The Black Unicorn [Poetry Collection Review]

The Black Unicorn [Poetry Collection Review]
Hello there!
Title: The Black Unicorn
Author: Audre Lorde
Publisher: Norton & Company LLC
Published Date: 17th August 1995
Rating: 5 stars
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Synopsis: Rich continues: “Refusing to be circumscribed by any simple
identity, Audre Lorde writes as a Black woman, a mother, a daughter, a Lesbian,
a feminist, a visionary; poems of elemental wildness and healing, nightmare and
lucidity. Her rhythms and accents have the timelessness of a poetry which
extends beyond white Western politics, beyond the anger and wisdom of Black
America, beyond the North American earth, to Abomey and the Dahomeyan Amazons.
These are poems nourished in an oral tradition, which also blaze and pulse on
the page, beneath the reader’s eye.”
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Review: It’s
always hard to review a collection of poems, but this is something I want to do
for the words of Lorde because it was an absolutely amazing read. In only two
days I had raced through the collection – which says something because you
can’t speed read through poetry. When you read a poem, after each and every one
you need a moment of pause, of reflection and a gaining of understanding. The
fact that this collection only took two days means I wanted to do nothing but
immerse myself further in the words Lorde wrote.
I originally read this as a recommendation from my
sister. A little bit about Lorde: I have learned that she was a black
African-American who was born in New York but traveled around the world in her
lifetime. She had sisters, was lesbian, a civil rights activist and also a
feminist. Knowing how to be all those things in her time could not have been
easy, and you can only come to imagine what level of strength this woman might
have.
Her poetry was beautifully written because she uses
various techniques that make the words what they are. I loved her use of
repetition, especially in poems such as Sahara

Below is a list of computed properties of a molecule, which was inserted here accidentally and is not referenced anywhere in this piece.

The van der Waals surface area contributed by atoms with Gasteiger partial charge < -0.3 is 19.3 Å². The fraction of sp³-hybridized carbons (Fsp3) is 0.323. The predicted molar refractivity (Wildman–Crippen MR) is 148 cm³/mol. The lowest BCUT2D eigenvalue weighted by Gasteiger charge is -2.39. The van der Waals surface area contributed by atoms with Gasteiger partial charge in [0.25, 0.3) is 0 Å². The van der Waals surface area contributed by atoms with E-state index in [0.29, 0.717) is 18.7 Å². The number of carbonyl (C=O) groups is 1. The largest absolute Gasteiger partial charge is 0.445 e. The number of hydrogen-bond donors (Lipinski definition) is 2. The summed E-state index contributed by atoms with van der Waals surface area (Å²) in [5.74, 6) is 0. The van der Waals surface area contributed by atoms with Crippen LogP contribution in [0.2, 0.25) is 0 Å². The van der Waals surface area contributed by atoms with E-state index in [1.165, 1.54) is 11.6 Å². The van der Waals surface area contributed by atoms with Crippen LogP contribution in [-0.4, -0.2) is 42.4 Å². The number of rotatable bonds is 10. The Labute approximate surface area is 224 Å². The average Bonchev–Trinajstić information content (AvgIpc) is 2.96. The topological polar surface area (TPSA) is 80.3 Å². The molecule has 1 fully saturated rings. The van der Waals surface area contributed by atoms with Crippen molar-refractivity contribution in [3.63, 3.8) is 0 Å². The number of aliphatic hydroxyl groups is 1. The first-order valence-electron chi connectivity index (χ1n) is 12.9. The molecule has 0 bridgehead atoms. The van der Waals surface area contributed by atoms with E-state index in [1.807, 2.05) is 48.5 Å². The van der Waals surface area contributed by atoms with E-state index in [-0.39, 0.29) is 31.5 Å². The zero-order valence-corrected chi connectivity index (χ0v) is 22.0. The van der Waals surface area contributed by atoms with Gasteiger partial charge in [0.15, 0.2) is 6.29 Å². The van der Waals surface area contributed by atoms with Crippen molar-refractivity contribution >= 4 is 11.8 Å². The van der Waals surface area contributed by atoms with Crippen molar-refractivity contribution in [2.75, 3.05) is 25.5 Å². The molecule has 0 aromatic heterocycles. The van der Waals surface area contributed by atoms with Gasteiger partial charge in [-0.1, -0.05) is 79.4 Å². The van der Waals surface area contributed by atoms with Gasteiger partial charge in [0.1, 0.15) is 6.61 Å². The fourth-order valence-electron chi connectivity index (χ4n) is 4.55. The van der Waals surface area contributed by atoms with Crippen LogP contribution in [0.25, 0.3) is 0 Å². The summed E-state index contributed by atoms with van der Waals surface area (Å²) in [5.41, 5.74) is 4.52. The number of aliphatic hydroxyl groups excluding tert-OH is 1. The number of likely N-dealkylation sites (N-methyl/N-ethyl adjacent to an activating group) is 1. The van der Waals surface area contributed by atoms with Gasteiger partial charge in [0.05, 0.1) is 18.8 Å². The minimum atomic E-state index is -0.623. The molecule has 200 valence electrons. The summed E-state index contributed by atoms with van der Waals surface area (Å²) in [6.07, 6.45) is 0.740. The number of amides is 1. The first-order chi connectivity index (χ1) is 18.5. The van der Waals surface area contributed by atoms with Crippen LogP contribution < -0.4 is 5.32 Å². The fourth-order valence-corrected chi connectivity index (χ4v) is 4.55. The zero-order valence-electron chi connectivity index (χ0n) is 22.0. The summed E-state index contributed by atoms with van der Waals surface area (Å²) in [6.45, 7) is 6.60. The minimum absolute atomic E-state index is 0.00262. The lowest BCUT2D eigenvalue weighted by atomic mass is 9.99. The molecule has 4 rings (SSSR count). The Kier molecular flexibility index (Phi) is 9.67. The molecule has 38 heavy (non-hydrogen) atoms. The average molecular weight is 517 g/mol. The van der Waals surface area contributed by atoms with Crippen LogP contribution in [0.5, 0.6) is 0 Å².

and Hanging Fire. She expertly
uses the technique in the latter poem to build the eerie suspense and leaves an
open end to the poem that has the reader hooked.
Alongside her clever use of metaphors, the imagery never
becomes too vivid that it is impossible to determine the meaning of the poem.
Sometimes the clue is in the title. Sometimes you just need to think a little
and it’s within your reach. You come to learn that Lorde was someone who was
immersed in current news and an array of her poems reflect events and
situations which happened in her time.
Most of all, I loved the themes she chose to cover. There
is a distinct number of poems which deal with the difficulties that came along
with being coloured in the time of which she wrote this collection. And yes,
some of those poems are still relevant for today. She also perfectly captures
what it is to be a woman, and needing to stand strong and affirm yourself when
being looked down upon. She brings fourth all the emotions, love and care that
come along with it too. I think these two themes stood out most to me.
All I can say is, if you’re an appreciator of poetry or
are looking into trying it, this is a collection I can’t recommend enough.
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Quotes: “I am
a woman. Whether or not you are against me, I will braid my hair, even in the
season of rain.” –Dahomey, Audre Lorde
“I come as a woman / dark and open / sometimes I fall
like night / softly / and terrible / only when I must die / in order to rise
again.” –Women of Dan Dance with Swords in their Hands to Mark the Time When
They Were Warriors, Audre Lorde
“Grow up black and strong and beautiful / but not too
soon.” –Eulogy for Alvin Frost, Audre Lorde
“Our labour has become more important than silence.” –A
Song for Many Movements, Audre Lorde
“What you know can hurt. but what you do not know can
kill.” –But What Can You Teach My Daughter, Audre Lorde
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Gif Summary:

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Links: Goodreads and Amazon!
Olivia’s Question: What themes do you find most pressing
and important at this current moment?
Olivia-Savannah x


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